Two of Year’s Ten Most Outstanding Biomedical Research Papers Published by School of Medicine Investigators

Case Western Reserve University School of Medicine researchers have been honored by the prestigious Clinical Research Forum for their groundbreaking clinical investigation of blood pressure and colon cancer in African Americans, providing findings that could transform how care is delivered.

Earlier this month, the Forum recognized “A Randomized Trial of Intensive versus Standard Blood-Pressure Control,” published November 2015 in the New England Journal of Medicine, and “Novel Recurrently Mutated Genes in African American Colon Cancers,” published January 2015 inProceedings of the National Academy of Sciences, as two of the year’s ten most outstanding biomedical research papers written by teams from across the nation at its fifth annual awards ceremony in Washington, D.C.

“These papers represent the best and brightest work in medicine and can lead to advancements that change lives worldwide,” said Pamela Davis, MD, PhD, dean of the Case Western Reserve University School of Medicine and senior vice president for medical affairs at Case Western Reserve University. “To have two publications in which Case Western faculty members played leading roles is truly a remarkable achievement, reflecting the high quality of our researchers and research programs.”

Jackson Wright, MD, PHD, FACP, FASH, FAHA, professor of medicine and director of the clinical hypertension program in the Division of Nephrology and Hypertension, is lead and corresponding author of “A Randomized Trial of Intensive versus Standard Blood-Pressure Control,” which was awarded the Herbert Pardes Award for Clinical Research Excellence.

The study received extensive global coverage including major stories in the New York Times. The trial recruited 9,361 participants at 102 clinical centers, including 40-percent minority and 30-percent African American, and compared the effect of treating hypertensive patients to a systolic blood pressure goal of

Twelve of the 14 co-authors of “Novel Recurrently Mutated Genes in African American Colon Cancers” are affiliated with Case Western Reserve University, including lead author Kishore Guda, DVM, PhD, assistant professor of general medical sciences (oncology); and co-senior authors Sanford Markowitz, MD, PhD, Markowitz-Ingalls Professor of Cancer Genetics; and Joseph E. Willis, MD, professor of pathology.

This study used gene sequencing to examine gene mutations in over 200 cases of colorectal cancer --103 in African Americans and 129 in whites. It identified 20 new genes as significantly mutated in colorectal cancer and found mutations in a set of 15 of these genes that appear to be unique to colon cancers in African Americans – the population with the highest incidence and death rate of any group for this disease. These previously unsuspected differences suggest divergent routes of onset of colon cancer between the two groups and may have implications for ethnicity-associated differences in tumor incidence and outcome.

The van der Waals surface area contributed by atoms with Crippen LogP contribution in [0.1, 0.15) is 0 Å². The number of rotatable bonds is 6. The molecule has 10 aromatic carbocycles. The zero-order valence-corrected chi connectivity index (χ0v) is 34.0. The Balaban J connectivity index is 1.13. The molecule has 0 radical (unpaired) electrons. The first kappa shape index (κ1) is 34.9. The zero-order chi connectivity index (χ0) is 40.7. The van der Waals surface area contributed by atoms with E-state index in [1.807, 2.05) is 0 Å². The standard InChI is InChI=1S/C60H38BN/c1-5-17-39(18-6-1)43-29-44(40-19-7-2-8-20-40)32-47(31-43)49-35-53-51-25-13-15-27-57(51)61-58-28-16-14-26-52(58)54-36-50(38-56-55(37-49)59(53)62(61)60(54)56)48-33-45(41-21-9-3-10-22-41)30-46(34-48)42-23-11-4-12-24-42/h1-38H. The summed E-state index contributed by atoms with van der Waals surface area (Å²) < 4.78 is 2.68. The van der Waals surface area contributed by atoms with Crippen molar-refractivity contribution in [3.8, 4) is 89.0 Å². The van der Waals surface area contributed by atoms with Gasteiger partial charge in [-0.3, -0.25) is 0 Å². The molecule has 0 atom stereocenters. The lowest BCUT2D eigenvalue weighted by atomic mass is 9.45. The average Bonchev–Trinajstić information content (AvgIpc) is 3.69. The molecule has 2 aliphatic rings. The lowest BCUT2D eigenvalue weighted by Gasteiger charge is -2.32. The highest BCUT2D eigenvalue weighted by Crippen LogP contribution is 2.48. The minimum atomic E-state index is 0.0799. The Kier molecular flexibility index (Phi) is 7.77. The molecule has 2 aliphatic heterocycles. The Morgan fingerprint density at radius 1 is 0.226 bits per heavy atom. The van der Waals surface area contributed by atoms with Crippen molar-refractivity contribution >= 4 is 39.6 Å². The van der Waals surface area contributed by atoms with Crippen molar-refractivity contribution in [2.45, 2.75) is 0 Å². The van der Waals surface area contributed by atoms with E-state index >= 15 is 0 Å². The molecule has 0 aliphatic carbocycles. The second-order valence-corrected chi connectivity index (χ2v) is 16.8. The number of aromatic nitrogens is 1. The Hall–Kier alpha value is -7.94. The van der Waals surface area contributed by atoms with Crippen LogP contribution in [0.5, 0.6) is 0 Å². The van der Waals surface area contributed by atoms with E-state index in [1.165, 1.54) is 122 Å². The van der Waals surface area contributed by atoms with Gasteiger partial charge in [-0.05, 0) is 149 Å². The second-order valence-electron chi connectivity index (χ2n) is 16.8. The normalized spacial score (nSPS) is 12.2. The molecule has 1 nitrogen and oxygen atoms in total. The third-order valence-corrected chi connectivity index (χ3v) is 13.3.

Additional Case Western Reserve co-authors are Martina L. Veigl, PhD; Vinay Varadan, PhD; Arman Nosrati; Lakshmeswari Ravi; James Lutterbaugh; Lydia Beard; W. David Sedwick, PhD; Zhenghe John Wang, PhD; Neil Molyneaux; Alexander Miron, PhD; and Robert C. Elston, PhD.

The Clinical Research Forum works to promote understanding of and support for clinical research and its impact on health and healthcare.

Founded in 1843, Case Western Reserve University School of Medicine is the largest medical research institution in Ohio and is among the nation's top medical schools for research funding from the National Institutes of Health. The School of Medicine is recognized throughout the international medical community for outstanding achievements in teaching. The School's innovative and pioneering Western Reserve2 curriculum interweaves four themes--research and scholarship, clinical mastery, leadership, and civic professionalism--to prepare students for the practice of evidence-based medicine in the rapidly changing health care environment of the 21st century. Nine Nobel Laureates have been affiliated with the School of Medicine.

Annually, the School of Medicine trains more than 800 MD and MD/PhD students and ranks in the top 25 among U.S. research-oriented medical schools as designated by U.S. News & World Report's "Guide to Graduate Education."

The School of Medicine is affiliated with University Hospitals Cleveland Medical Center, MetroHealth Medical Center, the Louis Stokes Cleveland Department of Veterans Affairs Medical Center, and the Cleveland Clinic, with which it established the Cleveland Clinic Lerner College of Medicine of Case Western Reserve University in 2002.

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